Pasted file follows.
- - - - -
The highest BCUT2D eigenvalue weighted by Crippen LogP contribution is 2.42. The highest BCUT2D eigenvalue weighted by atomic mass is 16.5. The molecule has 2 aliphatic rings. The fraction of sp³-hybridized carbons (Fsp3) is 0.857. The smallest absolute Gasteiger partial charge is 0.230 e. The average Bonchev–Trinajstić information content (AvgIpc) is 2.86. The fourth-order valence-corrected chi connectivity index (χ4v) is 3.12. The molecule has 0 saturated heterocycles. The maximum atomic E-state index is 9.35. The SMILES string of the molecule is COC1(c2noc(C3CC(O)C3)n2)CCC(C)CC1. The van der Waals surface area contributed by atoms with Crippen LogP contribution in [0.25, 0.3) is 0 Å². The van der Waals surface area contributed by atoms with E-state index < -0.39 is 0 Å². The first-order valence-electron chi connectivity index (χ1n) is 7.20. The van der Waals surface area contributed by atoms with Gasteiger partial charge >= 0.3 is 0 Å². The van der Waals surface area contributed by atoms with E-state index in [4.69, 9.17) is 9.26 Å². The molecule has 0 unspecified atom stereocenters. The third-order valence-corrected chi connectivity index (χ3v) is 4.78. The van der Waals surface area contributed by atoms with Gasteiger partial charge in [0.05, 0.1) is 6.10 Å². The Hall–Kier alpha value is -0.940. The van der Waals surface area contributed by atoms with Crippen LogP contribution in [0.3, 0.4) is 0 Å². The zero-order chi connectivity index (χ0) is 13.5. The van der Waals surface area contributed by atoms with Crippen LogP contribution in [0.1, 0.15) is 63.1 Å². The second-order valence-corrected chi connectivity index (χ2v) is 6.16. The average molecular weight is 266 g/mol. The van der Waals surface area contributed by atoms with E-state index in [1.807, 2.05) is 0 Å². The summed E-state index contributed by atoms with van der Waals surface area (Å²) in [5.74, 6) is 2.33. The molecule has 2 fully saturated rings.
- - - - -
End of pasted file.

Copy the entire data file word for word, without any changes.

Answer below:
The highest BCUT2D eigenvalue weighted by Crippen LogP contribution is 2.42. The highest BCUT2D eigenvalue weighted by atomic mass is 16.5. The molecule has 2 aliphatic rings. The fraction of sp³-hybridized carbons (Fsp3) is 0.857. The smallest absolute Gasteiger partial charge is 0.230 e. The average Bonchev–Trinajstić information content (AvgIpc) is 2.86. The fourth-order valence-corrected chi connectivity index (χ4v) is 3.12. The molecule has 0 saturated heterocycles. The maximum atomic E-state index is 9.35. The SMILES string of the molecule is COC1(c2noc(C3CC(O)C3)n2)CCC(C)CC1. The van der Waals surface area contributed by atoms with Crippen LogP contribution in [0.25, 0.3) is 0 Å². The van der Waals surface area contributed by atoms with E-state index < -0.39 is 0 Å². The first-order valence-electron chi connectivity index (χ1n) is 7.20. The van der Waals surface area contributed by atoms with Gasteiger partial charge >= 0.3 is 0 Å². The van der Waals surface area contributed by atoms with E-state index in [4.69, 9.17) is 9.26 Å². The molecule has 0 unspecified atom stereocenters. The third-order valence-corrected chi connectivity index (χ3v) is 4.78. The van der Waals surface area contributed by atoms with Gasteiger partial charge in [0.05, 0.1) is 6.10 Å². The Hall–Kier alpha value is -0.940. The van der Waals surface area contributed by atoms with Crippen LogP contribution in [0.3, 0.4) is 0 Å². The zero-order chi connectivity index (χ0) is 13.5. The van der Waals surface area contributed by atoms with Crippen LogP contribution in [0.1, 0.15) is 63.1 Å². The second-order valence-corrected chi connectivity index (χ2v) is 6.16. The average molecular weight is 266 g/mol. The van der Waals surface area contributed by atoms with E-state index in [1.807, 2.05) is 0 Å². The summed E-state index contributed by atoms with van der Waals surface area (Å²) in [5.74, 6) is 2.33. The molecule has 2 fully saturated rings.